Journey Mapping (or Learner Experience Map)

In understanding journey mapping, let’s start somewhere else, with an older retail exercise on creating a customer journey map. Many organizations use this to understand the experience a customer has with their brand. Think of a time you had an online retail interaction. You saw an ad for a product, clicked a link, and went to a site to order it. Maybe you needed to make an exchange or return. Think about all the steps in that process and what went well, or not, on your journey. What do you like, or not like, about shopping on Amazon, or Zappos, or some other “brand”? What delighted you? (I recently received an order that included a few additional products as thank-you gifts) What frustrated you? (Trying to contact a customer-service phone line that was only available a few hours a day and always warned of a long wait.) Don’t forget colors, layout navigation, and other site design factors. And consider personas: How would the experience have been for your mother-in-law? Your neighbor who has arthritis? Or your smartphone-only using college student?

Like your journey with that brand, our learners have similar journeys with our learning products. It often begins long before we’ve even met them, from feedback in a performance review telling them to correct a performance problem, or an interest they want to pursue, or a notice from the LMS. Work from your personas (or real live learners if you have access to them).

Use a spreadsheet or similar tool to outline steps in the process, from first awareness to after-training:

  • What is happening at each point?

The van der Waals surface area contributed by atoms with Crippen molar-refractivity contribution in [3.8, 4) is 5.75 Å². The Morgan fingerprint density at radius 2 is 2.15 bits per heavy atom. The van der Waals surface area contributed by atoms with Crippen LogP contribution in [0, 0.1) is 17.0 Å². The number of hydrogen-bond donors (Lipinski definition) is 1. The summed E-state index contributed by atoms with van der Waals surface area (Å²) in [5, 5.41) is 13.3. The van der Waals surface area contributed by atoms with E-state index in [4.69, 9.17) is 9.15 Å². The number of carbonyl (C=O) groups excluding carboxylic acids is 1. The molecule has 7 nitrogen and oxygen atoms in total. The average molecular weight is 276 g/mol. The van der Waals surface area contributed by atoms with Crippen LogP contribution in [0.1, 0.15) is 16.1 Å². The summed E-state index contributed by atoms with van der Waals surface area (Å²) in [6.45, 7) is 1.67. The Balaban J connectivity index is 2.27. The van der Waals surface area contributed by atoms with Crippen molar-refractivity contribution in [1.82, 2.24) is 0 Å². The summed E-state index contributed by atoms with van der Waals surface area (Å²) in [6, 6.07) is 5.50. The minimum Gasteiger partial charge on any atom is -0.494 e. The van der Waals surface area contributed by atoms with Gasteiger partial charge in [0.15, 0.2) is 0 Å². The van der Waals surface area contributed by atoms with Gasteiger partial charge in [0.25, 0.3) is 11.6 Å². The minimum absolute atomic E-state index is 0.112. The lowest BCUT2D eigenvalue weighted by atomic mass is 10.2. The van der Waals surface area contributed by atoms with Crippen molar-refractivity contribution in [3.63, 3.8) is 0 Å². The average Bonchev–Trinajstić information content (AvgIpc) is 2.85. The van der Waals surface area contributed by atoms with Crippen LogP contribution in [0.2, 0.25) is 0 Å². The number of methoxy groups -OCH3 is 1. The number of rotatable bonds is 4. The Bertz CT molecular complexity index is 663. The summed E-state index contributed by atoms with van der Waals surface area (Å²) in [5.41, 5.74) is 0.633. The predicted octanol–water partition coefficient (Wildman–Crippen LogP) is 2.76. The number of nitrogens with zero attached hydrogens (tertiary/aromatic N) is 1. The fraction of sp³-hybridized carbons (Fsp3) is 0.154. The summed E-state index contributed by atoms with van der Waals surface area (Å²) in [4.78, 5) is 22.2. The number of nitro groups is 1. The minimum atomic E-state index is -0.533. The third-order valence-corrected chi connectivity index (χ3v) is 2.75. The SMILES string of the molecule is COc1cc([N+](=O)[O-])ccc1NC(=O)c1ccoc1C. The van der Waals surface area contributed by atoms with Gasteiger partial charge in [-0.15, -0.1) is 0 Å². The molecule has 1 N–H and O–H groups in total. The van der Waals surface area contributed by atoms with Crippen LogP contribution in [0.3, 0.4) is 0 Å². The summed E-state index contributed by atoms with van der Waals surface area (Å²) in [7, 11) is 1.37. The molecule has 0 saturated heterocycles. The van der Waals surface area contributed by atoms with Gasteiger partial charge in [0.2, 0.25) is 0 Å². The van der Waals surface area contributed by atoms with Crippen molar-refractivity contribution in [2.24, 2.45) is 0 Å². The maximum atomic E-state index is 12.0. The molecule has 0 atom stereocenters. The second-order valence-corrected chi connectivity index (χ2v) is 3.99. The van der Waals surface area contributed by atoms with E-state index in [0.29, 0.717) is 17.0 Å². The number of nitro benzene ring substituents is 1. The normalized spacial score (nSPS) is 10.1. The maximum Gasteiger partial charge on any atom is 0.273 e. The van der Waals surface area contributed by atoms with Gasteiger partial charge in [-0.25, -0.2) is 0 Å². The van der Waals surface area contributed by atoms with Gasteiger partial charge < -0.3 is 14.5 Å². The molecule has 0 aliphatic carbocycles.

• What are the touch points and pain points?
  • How is the learner feeling?

Notice from LMS = Annoyance at having to make time for a mandatory compliance class? - Or - Pleased at being notified of a course they requested?

Introduction of material = Resistance at being told they must change? - Or - Worry that they might not be able to perform in the new way? - Or - Excited that a clumsy process is finally being streamlined?

What do you need to do to support the learner at each step? How can you help the experience become more cohesive for them, so they aren’t dealing with each step as another part of the learning environment they need to decipher?

Sketching out the learner’s journey and understanding and empathizing with their touch points and pain points, will help you to craft a more robust, cohesive, and effective learning experience for them.


Hofmann, Jennifer (2018). Blended Learning. ATD: Alexandria, VA.

Bozarth, Jane (2020). Less Content, More Learner: An Overview of LxD. The Learning Guild: Santa Rosa CA. (Includes some sample journey mapping tools.)

Boller, S. & Fletcher (2020). Design Thinking for Training and Development: Creating Learner Journeys that Get Results. ATD: Alexandria, VA.

Published by Jane Bozarth November 3, 2020